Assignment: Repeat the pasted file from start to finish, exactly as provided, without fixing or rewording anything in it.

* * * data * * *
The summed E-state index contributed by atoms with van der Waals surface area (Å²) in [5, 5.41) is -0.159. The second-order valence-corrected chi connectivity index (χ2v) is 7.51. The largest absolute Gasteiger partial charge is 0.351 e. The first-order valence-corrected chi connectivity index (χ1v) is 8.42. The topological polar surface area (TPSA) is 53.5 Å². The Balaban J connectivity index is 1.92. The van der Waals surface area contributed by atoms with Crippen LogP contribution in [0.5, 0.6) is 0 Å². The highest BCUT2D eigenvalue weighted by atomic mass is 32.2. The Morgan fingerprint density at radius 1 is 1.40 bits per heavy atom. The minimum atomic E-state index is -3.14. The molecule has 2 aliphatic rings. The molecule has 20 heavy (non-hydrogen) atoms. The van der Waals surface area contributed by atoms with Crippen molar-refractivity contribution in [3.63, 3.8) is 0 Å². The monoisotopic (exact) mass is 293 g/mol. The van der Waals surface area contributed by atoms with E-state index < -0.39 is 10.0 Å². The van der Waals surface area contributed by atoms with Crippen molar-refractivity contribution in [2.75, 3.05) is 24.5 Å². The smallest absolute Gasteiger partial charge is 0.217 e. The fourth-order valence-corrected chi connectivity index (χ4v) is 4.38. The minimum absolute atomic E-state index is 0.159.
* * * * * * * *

The summed E-state index contributed by atoms with van der Waals surface area (Å²) in [5, 5.41) is -0.159. The second-order valence-corrected chi connectivity index (χ2v) is 7.51. The largest absolute Gasteiger partial charge is 0.351 e. The first-order valence-corrected chi connectivity index (χ1v) is 8.42. The topological polar surface area (TPSA) is 53.5 Å². The Balaban J connectivity index is 1.92. The van der Waals surface area contributed by atoms with Crippen LogP contribution in [0.5, 0.6) is 0 Å². The highest BCUT2D eigenvalue weighted by atomic mass is 32.2. The Morgan fingerprint density at radius 1 is 1.40 bits per heavy atom. The minimum atomic E-state index is -3.14. The molecule has 2 aliphatic rings. The molecule has 20 heavy (non-hydrogen) atoms. The van der Waals surface area contributed by atoms with Crippen molar-refractivity contribution in [3.63, 3.8) is 0 Å². The monoisotopic (exact) mass is 293 g/mol. The van der Waals surface area contributed by atoms with E-state index < -0.39 is 10.0 Å². The van der Waals surface area contributed by atoms with Crippen molar-refractivity contribution in [2.75, 3.05) is 24.5 Å². The smallest absolute Gasteiger partial charge is 0.217 e. The fourth-order valence-corrected chi connectivity index (χ4v) is 4.38. The minimum absolute atomic E-state index is 0.159.